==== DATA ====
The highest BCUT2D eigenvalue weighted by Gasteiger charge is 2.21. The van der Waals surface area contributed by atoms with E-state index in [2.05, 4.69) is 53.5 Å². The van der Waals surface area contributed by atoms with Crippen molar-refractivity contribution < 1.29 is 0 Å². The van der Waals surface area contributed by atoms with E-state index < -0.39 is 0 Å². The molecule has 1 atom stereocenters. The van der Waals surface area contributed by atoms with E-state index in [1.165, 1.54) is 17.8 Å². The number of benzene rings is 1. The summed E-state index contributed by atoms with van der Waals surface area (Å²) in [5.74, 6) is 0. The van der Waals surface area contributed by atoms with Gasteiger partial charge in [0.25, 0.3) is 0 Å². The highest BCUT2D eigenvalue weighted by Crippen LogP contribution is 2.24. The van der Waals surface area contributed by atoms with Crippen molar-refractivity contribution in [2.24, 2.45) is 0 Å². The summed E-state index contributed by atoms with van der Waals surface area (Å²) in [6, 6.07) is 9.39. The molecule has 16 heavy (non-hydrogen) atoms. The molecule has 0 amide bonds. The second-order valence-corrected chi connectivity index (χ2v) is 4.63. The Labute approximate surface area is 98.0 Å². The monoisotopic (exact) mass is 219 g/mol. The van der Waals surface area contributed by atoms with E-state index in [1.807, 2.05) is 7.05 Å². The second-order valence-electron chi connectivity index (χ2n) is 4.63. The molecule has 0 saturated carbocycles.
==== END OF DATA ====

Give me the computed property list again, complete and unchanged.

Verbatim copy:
The highest BCUT2D eigenvalue weighted by Gasteiger charge is 2.21. The van der Waals surface area contributed by atoms with E-state index in [2.05, 4.69) is 53.5 Å². The van der Waals surface area contributed by atoms with Crippen molar-refractivity contribution < 1.29 is 0 Å². The van der Waals surface area contributed by atoms with E-state index < -0.39 is 0 Å². The molecule has 1 atom stereocenters. The van der Waals surface area contributed by atoms with E-state index in [1.165, 1.54) is 17.8 Å². The number of benzene rings is 1. The summed E-state index contributed by atoms with van der Waals surface area (Å²) in [5.74, 6) is 0. The van der Waals surface area contributed by atoms with Gasteiger partial charge in [0.25, 0.3) is 0 Å². The highest BCUT2D eigenvalue weighted by Crippen LogP contribution is 2.24. The van der Waals surface area contributed by atoms with Crippen molar-refractivity contribution in [2.24, 2.45) is 0 Å². The summed E-state index contributed by atoms with van der Waals surface area (Å²) in [6, 6.07) is 9.39. The molecule has 16 heavy (non-hydrogen) atoms. The molecule has 0 amide bonds. The second-order valence-corrected chi connectivity index (χ2v) is 4.63. The Labute approximate surface area is 98.0 Å². The monoisotopic (exact) mass is 219 g/mol. The van der Waals surface area contributed by atoms with E-state index in [1.807, 2.05) is 7.05 Å². The second-order valence-electron chi connectivity index (χ2n) is 4.63. The molecule has 0 saturated carbocycles.